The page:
and the lack of Mercia's nullifier. But Jupiter, with a similar device,
witnessed the phenomena and announced furthermore that many stars in the
neighborhood of the novæ had begun to deviate in singular and abrupt
fashion from their normal positions.

There was not as yet much popular interest in the phenomena. Without
Mercia's nullifier, the stars were not visible to ordinary eyes, since
the light-rays would take years to reach the Earth. But every astronomer
who had access to Mercia's nullifier hastened to focus his telescope on
the region where extraordinary events were taking place out in the
unfathomable gulf of night. Some terrific force was at work, creating
worlds and disturbing the positions of stars within a radius already
known to extend billions and trillions of miles from the path of the
seven new stars. But of the nature of that force, astronomers could only
guess.

       *       *       *       *       *

Phobar took up his duties early on the eighth night. The last star had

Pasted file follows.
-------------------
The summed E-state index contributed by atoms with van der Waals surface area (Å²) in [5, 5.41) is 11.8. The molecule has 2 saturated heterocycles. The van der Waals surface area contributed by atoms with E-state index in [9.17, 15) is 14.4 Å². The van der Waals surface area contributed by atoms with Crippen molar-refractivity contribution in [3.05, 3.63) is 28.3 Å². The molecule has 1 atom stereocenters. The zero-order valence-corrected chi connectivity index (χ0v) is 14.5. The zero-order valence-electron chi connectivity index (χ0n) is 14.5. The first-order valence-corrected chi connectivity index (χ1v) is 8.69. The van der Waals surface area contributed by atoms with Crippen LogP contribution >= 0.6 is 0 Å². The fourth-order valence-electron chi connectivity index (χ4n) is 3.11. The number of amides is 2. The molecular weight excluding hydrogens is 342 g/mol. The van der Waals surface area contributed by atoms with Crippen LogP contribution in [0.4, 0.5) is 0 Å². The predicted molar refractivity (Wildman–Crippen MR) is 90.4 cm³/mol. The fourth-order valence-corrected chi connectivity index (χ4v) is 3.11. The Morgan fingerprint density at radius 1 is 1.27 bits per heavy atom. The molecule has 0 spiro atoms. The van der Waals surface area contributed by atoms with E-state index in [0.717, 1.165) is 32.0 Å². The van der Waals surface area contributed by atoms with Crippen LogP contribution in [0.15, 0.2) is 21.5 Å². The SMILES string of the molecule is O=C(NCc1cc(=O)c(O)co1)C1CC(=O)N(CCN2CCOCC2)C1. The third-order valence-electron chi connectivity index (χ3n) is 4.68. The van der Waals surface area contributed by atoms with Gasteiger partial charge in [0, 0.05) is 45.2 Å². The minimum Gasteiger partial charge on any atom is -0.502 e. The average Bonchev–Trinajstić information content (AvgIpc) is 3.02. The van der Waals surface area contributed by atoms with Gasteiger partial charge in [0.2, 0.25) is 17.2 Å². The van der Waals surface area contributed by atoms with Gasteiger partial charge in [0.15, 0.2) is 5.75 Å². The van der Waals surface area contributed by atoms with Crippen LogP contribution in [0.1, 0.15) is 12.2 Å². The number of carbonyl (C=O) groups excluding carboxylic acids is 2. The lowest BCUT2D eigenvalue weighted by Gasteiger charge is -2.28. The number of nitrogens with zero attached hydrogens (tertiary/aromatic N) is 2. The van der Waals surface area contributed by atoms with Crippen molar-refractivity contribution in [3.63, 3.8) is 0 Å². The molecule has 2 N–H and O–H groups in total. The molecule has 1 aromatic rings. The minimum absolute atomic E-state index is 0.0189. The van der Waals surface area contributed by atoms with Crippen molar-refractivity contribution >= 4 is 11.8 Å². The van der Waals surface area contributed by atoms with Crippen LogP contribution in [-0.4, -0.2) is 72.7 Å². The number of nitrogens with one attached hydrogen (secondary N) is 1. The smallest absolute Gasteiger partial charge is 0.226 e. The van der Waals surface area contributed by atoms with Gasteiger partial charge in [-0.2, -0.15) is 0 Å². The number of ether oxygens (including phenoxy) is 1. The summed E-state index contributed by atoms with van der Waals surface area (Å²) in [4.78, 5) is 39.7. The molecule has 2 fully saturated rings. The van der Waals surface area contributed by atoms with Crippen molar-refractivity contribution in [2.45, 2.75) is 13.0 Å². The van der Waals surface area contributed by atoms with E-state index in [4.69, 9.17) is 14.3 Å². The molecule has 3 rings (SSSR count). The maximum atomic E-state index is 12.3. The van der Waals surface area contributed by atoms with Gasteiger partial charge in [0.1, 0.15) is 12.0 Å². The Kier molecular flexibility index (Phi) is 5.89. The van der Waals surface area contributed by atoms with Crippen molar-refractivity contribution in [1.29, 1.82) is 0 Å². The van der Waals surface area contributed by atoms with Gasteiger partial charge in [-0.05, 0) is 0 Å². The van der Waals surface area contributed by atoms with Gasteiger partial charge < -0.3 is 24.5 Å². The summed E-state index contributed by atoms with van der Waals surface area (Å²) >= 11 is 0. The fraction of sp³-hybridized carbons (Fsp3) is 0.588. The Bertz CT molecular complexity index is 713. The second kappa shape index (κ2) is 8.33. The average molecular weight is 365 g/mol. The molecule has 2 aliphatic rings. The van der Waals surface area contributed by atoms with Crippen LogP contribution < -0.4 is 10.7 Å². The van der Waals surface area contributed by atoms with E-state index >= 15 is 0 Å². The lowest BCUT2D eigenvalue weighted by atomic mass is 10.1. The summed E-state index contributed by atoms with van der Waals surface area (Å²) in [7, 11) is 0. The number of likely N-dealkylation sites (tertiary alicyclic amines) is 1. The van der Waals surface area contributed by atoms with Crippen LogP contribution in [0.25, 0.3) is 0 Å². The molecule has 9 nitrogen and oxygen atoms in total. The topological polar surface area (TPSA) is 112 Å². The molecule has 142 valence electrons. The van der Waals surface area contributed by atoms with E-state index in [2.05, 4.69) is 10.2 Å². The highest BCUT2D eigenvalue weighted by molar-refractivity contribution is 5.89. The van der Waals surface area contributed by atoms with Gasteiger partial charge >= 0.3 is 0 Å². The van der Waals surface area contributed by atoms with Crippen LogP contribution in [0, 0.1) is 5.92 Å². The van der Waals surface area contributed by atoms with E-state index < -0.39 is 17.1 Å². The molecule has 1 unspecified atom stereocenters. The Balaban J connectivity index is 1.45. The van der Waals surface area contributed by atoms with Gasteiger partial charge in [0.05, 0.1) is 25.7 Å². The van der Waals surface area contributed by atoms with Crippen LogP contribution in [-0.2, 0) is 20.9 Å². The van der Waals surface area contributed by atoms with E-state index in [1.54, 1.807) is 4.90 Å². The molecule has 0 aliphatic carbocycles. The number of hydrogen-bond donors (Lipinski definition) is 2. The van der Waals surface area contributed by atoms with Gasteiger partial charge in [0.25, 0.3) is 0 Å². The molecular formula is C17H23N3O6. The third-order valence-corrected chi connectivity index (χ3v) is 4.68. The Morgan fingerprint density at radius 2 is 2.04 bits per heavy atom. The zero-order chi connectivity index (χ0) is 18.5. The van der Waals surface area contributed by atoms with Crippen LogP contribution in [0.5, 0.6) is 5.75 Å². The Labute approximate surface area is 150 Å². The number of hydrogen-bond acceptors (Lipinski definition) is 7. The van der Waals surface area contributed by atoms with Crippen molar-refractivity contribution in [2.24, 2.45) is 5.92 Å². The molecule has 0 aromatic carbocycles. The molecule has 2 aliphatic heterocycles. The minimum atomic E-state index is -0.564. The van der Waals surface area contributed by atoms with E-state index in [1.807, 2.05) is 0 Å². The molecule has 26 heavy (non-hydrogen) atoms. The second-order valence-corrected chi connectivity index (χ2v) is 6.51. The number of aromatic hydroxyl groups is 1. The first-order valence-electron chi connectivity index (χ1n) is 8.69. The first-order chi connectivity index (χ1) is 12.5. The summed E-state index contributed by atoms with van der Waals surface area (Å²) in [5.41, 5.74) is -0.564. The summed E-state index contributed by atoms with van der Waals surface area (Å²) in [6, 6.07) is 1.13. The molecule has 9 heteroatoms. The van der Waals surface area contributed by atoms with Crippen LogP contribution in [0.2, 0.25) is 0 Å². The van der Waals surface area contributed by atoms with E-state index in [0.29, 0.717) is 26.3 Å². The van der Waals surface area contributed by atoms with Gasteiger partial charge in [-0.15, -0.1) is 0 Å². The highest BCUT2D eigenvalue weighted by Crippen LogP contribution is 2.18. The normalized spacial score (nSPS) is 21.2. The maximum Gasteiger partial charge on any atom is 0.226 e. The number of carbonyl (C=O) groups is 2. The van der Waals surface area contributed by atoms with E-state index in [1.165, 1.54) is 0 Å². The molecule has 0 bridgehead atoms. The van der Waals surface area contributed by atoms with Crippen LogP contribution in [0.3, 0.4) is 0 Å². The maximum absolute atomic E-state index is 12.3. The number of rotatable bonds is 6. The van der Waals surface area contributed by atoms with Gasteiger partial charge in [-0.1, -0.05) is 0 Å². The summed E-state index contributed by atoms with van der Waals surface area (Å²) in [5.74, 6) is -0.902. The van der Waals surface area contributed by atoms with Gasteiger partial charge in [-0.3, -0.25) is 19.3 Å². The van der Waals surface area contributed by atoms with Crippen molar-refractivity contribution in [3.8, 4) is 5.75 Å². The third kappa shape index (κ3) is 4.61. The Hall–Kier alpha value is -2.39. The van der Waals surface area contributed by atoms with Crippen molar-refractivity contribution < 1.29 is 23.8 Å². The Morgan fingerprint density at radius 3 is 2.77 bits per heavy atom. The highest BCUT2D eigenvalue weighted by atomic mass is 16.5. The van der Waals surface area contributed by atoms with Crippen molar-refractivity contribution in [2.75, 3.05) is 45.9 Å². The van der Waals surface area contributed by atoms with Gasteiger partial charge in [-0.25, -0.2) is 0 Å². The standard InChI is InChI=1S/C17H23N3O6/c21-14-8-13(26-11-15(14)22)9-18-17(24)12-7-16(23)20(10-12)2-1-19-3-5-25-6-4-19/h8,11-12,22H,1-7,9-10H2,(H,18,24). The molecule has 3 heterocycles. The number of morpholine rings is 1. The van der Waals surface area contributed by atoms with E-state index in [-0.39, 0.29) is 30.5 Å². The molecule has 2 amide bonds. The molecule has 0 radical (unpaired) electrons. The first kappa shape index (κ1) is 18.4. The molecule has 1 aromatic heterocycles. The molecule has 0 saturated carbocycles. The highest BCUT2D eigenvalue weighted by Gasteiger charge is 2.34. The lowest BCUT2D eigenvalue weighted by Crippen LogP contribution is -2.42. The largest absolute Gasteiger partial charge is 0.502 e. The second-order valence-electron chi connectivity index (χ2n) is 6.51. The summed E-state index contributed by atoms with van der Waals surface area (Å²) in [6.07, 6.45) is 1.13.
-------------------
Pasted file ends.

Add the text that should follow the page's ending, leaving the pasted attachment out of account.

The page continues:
appeared about five hundred light-years distant. If an eighth new star
was found, it should be not more than a few light-years away. But
nothing happened. All night Phobar kept his telescope pointed at the
probable spot, but search as he might, the heavens showed nothing new.
In the morning he sought eagerly for news of any discovery made by
fellow-watchers, but they, too, had found nothing unusual. Could it be
that the mystery would now fade away, a new riddle of the skies?

The next evening, he took up his position once more, training his
telescope on the seven bright stars, and then on the region where an
eighth, if there were one, should appear. For hours he searched the
abyss in vain. He could find none. Apparently the phenomena were ended.